When my parents first visited me in Auckland ten years ago, they remarked on how there were no homeless people on the streets. Coming from Los Angeles, they were used to seeing the impacts of horrendous inequality and a lack of a social safety net: people living under bridges, in cardboard boxes, people who may have been bankrupted due to healthcare costs.
They thought it was wonderful that homelessness was so unusual in New Zealand, because we had a social safety net and provided homes and shelters for people in need.
When they came to visit this year, they couldn’t believe how much things have changed.
After eight years of a National Government, the ongoing housing crisis, and the two speed economy that is leaving the most vulnerable behind, a growing number of people are without homes – left with no choice but sleeping on the streets or living in cars.
The budget today should be addressing both the housing crisis and growing inequality. It should be upholding the core value of New Zealanders – fairness.
A fairer tax system would tax the capital gains from investment property, just as any other income is taxed. This would help reduce growing concentration of wealth in a smaller and smaller group of people, and it would mean that more homes are available to first home buyers.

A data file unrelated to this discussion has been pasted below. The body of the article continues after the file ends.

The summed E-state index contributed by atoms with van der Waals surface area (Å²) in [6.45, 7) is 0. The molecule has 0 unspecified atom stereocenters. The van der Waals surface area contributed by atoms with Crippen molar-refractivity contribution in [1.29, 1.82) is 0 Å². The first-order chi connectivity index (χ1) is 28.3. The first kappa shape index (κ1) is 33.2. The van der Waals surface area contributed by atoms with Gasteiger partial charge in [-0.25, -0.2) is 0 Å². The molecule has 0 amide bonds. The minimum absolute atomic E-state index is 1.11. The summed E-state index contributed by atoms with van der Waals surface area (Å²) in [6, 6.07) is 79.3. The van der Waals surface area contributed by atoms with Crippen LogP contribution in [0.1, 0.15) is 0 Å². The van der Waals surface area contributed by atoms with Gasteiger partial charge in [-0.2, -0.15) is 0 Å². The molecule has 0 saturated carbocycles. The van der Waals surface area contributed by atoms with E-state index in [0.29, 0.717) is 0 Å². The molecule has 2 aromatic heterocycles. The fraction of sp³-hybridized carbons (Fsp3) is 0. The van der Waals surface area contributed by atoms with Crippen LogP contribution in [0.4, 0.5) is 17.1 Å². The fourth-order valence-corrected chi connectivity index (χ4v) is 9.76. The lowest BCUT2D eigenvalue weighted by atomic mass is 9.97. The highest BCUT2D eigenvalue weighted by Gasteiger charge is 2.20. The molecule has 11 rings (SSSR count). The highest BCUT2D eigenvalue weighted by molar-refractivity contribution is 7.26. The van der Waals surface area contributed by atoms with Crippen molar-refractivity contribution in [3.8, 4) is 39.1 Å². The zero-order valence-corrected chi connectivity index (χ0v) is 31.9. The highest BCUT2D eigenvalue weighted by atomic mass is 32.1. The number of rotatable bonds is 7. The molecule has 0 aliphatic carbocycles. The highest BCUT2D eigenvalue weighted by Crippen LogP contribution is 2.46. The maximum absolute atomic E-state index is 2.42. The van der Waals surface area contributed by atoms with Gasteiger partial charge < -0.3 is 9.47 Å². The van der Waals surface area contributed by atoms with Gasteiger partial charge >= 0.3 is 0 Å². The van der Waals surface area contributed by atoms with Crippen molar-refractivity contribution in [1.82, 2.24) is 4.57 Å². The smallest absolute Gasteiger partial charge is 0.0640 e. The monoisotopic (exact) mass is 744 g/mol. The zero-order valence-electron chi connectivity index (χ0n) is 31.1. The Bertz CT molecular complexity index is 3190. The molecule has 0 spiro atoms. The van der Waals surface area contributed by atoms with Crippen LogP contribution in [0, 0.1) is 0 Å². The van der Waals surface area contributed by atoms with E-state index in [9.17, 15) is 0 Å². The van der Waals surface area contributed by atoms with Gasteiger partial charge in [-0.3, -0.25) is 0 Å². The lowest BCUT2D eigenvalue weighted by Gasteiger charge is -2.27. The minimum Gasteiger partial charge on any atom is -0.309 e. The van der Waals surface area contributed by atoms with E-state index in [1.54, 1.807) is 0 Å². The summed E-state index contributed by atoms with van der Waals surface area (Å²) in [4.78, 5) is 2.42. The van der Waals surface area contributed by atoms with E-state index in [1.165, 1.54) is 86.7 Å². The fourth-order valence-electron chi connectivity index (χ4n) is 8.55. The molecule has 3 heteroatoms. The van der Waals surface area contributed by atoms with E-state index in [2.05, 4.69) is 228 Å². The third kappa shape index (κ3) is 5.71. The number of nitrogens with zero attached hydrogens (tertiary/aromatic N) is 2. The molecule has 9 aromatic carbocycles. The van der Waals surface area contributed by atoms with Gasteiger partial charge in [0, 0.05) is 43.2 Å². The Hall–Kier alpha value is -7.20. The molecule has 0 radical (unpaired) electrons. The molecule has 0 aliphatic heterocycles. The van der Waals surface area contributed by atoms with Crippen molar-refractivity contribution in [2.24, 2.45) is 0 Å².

This budget could introduce proper protection for renters, including security of tenure and a warrant of fitness for rental properties. Every child should be able to live in a warm, dry, secure home – even if their parents rent.
Most importantly, this budget should invest more money in building state houses. If we have a supply shortage, the government needs to step in and fill the gap. State houses per capita have declined considerably over the past few decades. If we don’t something about it, more people will be on the streets or in cars. Build more houses, you can end homelessness. It’s that simple.
This budget could make real strides by putting a tax on climate pollution, and return the revenue to families from the bottom, again making our tax system fairer and helping us shift to greener jobs and energy.
This budget could introduce much more logical investment in transport projects, which would not only result in safer roads and cheaper transport, but also a massive reduction in climate pollution.
The National Government keeps giving us excuses about why we can’t afford to solve the housing crisis, why we can’t take action on climate change, why we can’t protect our rivers or get kids out of poverty.
The truth is we can do all of these things. In fact, we must!